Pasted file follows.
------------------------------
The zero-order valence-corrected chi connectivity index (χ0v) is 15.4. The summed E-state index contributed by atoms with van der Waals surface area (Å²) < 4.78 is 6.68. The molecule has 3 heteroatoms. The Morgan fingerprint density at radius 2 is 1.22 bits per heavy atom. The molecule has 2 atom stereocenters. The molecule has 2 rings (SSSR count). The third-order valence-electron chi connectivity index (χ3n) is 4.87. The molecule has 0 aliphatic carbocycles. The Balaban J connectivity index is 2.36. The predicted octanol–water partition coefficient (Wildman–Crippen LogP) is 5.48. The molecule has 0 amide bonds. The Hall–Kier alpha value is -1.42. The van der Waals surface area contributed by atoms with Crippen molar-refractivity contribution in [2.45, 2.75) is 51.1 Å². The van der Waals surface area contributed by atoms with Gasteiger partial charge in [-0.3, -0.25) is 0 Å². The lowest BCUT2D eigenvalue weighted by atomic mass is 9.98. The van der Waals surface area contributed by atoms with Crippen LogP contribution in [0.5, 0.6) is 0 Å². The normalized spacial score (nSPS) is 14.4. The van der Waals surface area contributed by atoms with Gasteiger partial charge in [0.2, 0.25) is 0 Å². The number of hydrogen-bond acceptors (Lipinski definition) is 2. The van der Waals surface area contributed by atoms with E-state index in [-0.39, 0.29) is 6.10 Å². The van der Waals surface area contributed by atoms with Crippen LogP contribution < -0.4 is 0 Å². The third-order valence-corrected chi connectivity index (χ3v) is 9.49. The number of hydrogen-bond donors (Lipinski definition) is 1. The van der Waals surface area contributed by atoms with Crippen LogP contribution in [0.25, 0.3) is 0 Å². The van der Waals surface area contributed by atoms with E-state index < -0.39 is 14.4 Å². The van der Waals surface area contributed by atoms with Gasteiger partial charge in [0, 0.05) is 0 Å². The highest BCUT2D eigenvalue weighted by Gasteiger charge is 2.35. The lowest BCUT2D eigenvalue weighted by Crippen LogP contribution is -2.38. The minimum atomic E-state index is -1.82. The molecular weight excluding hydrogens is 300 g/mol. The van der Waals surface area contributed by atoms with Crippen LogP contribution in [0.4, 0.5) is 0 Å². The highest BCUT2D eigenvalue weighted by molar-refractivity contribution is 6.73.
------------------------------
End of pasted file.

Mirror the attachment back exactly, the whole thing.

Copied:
The zero-order valence-corrected chi connectivity index (χ0v) is 15.4. The summed E-state index contributed by atoms with van der Waals surface area (Å²) < 4.78 is 6.68. The molecule has 3 heteroatoms. The Morgan fingerprint density at radius 2 is 1.22 bits per heavy atom. The molecule has 2 atom stereocenters. The molecule has 2 rings (SSSR count). The third-order valence-electron chi connectivity index (χ3n) is 4.87. The molecule has 0 aliphatic carbocycles. The Balaban J connectivity index is 2.36. The predicted octanol–water partition coefficient (Wildman–Crippen LogP) is 5.48. The molecule has 0 amide bonds. The Hall–Kier alpha value is -1.42. The van der Waals surface area contributed by atoms with Crippen molar-refractivity contribution in [2.45, 2.75) is 51.1 Å². The van der Waals surface area contributed by atoms with Gasteiger partial charge in [-0.3, -0.25) is 0 Å². The lowest BCUT2D eigenvalue weighted by atomic mass is 9.98. The van der Waals surface area contributed by atoms with Crippen LogP contribution in [0.5, 0.6) is 0 Å². The normalized spacial score (nSPS) is 14.4. The van der Waals surface area contributed by atoms with Gasteiger partial charge in [0.2, 0.25) is 0 Å². The number of hydrogen-bond acceptors (Lipinski definition) is 2. The van der Waals surface area contributed by atoms with E-state index in [-0.39, 0.29) is 6.10 Å². The van der Waals surface area contributed by atoms with Crippen LogP contribution < -0.4 is 0 Å². The third-order valence-corrected chi connectivity index (χ3v) is 9.49. The number of hydrogen-bond donors (Lipinski definition) is 1. The van der Waals surface area contributed by atoms with Crippen LogP contribution in [0.25, 0.3) is 0 Å². The van der Waals surface area contributed by atoms with E-state index < -0.39 is 14.4 Å². The van der Waals surface area contributed by atoms with Gasteiger partial charge in [0, 0.05) is 0 Å². The highest BCUT2D eigenvalue weighted by Gasteiger charge is 2.35. The lowest BCUT2D eigenvalue weighted by Crippen LogP contribution is -2.38. The minimum atomic E-state index is -1.82. The molecular weight excluding hydrogens is 300 g/mol. The van der Waals surface area contributed by atoms with Crippen LogP contribution in [0.4, 0.5) is 0 Å². The highest BCUT2D eigenvalue weighted by molar-refractivity contribution is 6.73.